Energy Grant Only Part of This Affordable Housing Story

CDC of Long Island has announced it has been awarded a $25,000 grant from the National Grid Green Cinderella program.

Hempstead, N.Y.—CDC of Long Island has announced it has been awarded a $25,000 grant from the National Grid Green Cinderella program. The community development program provides grants to projects that spur energy efficiency and conservation and that showcase environmentally friendly energy technologies.

The grant will go toward energy-efficient improvements undertaken by CDC of Long Island at Twin Oaks, a 94-unit affordable rental community in Hempstead, N.Y., that the organization is rehabilitating. However, the grant is only one aspect of the inspirational story of the repurposing and renovation of Twin Oaks.

CDC of Long Island is a 41-year-old regional non-profit that seeks to enhance quality of life on Long Island through investments to help families and small businesses. “One strategy for our investments is to build multifamily housing for families and senior citizens,” president and CEO Marianne Garvin tells MHN.

“There is a lack of rental housing on Long Island for both populations. We develop for-sale housing as well, but more and more of our focus is on rental housing, simply because of the need . . . Our work goes toward repurposing older buildings, removing blight and redeveloping blighted areas. There are definitely pockets of blight all over the island, and as long as one of our strategies is increasing the supply of multifamily housing, we might as well at the same time be addressing the issue of blight.”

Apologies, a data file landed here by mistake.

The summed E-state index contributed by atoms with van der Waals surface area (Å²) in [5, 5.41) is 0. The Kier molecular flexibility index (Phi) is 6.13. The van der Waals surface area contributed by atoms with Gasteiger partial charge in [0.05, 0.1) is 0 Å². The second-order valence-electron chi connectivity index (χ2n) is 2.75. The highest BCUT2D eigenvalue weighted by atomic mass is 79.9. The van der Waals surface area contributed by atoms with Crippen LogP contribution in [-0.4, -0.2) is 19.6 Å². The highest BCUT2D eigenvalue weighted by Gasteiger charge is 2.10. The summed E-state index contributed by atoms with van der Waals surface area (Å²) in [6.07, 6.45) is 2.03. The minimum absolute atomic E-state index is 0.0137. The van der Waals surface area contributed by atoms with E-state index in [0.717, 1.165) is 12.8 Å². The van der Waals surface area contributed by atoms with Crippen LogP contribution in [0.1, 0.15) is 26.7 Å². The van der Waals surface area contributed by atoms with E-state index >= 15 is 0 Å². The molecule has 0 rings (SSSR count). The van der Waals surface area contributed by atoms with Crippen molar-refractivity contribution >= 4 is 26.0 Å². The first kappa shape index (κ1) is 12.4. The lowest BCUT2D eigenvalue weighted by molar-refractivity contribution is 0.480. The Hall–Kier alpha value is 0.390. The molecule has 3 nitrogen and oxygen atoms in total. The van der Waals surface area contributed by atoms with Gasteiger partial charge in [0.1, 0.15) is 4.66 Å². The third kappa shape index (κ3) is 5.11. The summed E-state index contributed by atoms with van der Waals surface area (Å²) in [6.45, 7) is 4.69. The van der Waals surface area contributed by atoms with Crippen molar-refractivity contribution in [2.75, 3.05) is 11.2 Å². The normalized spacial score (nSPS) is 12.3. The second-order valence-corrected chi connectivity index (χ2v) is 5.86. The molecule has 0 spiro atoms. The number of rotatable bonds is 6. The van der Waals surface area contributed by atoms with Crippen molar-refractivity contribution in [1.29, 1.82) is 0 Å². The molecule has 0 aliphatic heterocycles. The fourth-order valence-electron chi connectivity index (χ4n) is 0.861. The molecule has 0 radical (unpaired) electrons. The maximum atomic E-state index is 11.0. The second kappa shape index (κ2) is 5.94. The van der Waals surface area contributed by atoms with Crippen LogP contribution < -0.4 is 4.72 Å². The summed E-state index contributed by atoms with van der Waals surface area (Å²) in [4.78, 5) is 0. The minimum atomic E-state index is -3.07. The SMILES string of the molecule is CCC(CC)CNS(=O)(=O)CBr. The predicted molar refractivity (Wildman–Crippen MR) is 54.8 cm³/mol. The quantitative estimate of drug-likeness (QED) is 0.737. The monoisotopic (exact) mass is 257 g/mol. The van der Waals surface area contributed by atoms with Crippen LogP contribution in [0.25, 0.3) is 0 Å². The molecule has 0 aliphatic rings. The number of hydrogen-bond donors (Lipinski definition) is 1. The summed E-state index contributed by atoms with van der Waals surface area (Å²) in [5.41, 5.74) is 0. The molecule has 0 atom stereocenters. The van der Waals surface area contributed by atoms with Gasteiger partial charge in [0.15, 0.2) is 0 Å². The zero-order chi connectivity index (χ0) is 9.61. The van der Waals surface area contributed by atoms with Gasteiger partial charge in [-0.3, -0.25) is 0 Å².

Twin Oaks consists of two U-shaped buildings facing one another across a courtyard. Built decades ago, it was first an apartment complex, and later was purchased by Hofstra University to be used as off-campus graduate student housing. The university’s more recent decision to consolidate all student housing on its campus left the buildings vacant and, Garvin says, “allowed us to negotiate a purchase from Hofstra, and put together a financing package to redevelop the buildings as workforce housing.”

CDC of Long Island applied for the Green Cinderella grant in September, and soon after was notified it had been awarded the $25,000. “That grant will be used for energy efficiency upgrades to the heating and hot water systems in the building,” Garvin says. “That obviously helps us deliver a more green building, and a more energy-efficient building, both of which were among our goals.”

One of the buildings is fully renovated; the second building’s renovation will be completed by early February. Both buildings are expected to be 100 percent leased by mid-winter. Twin Oaks renters will be from the workforce population, earning 60 percent or less of Area Median Income (AMI), Garvin says

“It’s been very well received,” she adds of the rehabilitation of Twin Oaks. “There was a lot of excitement over the fact that there were a lot of construction jobs for local people, and now workforce housing for local people. The immediate community is excited as well, because the buildings are no longer vacant, they look beautiful, and they are going to be beautifully landscaped with a courtyard that will be a resident focal point.”

To finance the redevelopment, CDC of Long Island used HOME program funds, and leveraged the federal low-income housing tax credit program. CDC of Long Island is a NeighborWorks America organization, and as such is one of the chartered members of a national network of non-profit organizations in every state that benefit from federal funds distributed by NeighborWorks.

“The capital can be used at the discretion of the non-profits,” Garvin says, adding CDC of Long Island invested $500,000 from NeighborWorks in Twin Oaks.

Now that the repurposing and rehabilitation of Twin Oaks is nearly complete, Garvin reports she and her colleagues are gratified to have been part of an effort that generated so many benefits. “CDC of Long Island is thrilled to be a new neighbor in Hempstead Village,” she says.